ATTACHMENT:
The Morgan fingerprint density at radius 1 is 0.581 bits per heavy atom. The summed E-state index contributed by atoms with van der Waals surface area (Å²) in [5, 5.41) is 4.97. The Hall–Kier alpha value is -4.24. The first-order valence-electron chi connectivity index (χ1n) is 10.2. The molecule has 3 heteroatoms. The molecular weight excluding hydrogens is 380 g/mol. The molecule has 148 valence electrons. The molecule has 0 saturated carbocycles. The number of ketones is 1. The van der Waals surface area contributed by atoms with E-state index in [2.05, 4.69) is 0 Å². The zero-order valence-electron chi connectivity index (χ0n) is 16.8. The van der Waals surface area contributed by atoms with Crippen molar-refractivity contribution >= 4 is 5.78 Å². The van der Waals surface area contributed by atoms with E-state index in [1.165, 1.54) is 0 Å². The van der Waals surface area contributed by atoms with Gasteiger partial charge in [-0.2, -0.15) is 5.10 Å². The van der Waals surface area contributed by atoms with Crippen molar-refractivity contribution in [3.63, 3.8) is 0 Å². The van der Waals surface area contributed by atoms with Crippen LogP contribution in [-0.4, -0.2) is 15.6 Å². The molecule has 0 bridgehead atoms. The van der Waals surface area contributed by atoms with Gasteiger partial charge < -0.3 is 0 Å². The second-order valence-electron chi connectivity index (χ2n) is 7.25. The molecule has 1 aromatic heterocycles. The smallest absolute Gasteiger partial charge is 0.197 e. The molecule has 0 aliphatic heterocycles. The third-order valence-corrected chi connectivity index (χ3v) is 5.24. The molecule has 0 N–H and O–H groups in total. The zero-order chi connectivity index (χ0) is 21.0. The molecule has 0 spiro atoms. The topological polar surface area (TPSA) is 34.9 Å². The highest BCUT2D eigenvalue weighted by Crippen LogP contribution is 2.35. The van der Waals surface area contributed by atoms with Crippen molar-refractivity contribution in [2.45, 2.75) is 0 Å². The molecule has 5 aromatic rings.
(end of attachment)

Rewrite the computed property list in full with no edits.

The Morgan fingerprint density at radius 1 is 0.581 bits per heavy atom. The summed E-state index contributed by atoms with van der Waals surface area (Å²) in [5, 5.41) is 4.97. The Hall–Kier alpha value is -4.24. The first-order valence-electron chi connectivity index (χ1n) is 10.2. The molecule has 3 heteroatoms. The molecular weight excluding hydrogens is 380 g/mol. The molecule has 148 valence electrons. The molecule has 0 saturated carbocycles. The number of ketones is 1. The van der Waals surface area contributed by atoms with E-state index in [2.05, 4.69) is 0 Å². The zero-order valence-electron chi connectivity index (χ0n) is 16.8. The van der Waals surface area contributed by atoms with Crippen molar-refractivity contribution >= 4 is 5.78 Å². The van der Waals surface area contributed by atoms with E-state index in [1.165, 1.54) is 0 Å². The van der Waals surface area contributed by atoms with Gasteiger partial charge in [-0.2, -0.15) is 5.10 Å². The van der Waals surface area contributed by atoms with Crippen molar-refractivity contribution in [3.63, 3.8) is 0 Å². The van der Waals surface area contributed by atoms with Crippen LogP contribution in [-0.4, -0.2) is 15.6 Å². The molecule has 0 bridgehead atoms. The van der Waals surface area contributed by atoms with Gasteiger partial charge < -0.3 is 0 Å². The second-order valence-electron chi connectivity index (χ2n) is 7.25. The molecule has 1 aromatic heterocycles. The smallest absolute Gasteiger partial charge is 0.197 e. The molecule has 0 aliphatic heterocycles. The third-order valence-corrected chi connectivity index (χ3v) is 5.24. The molecule has 0 N–H and O–H groups in total. The zero-order chi connectivity index (χ0) is 21.0. The molecule has 0 spiro atoms. The topological polar surface area (TPSA) is 34.9 Å². The highest BCUT2D eigenvalue weighted by Crippen LogP contribution is 2.35. The van der Waals surface area contributed by atoms with Crippen molar-refractivity contribution in [2.45, 2.75) is 0 Å². The molecule has 5 aromatic rings.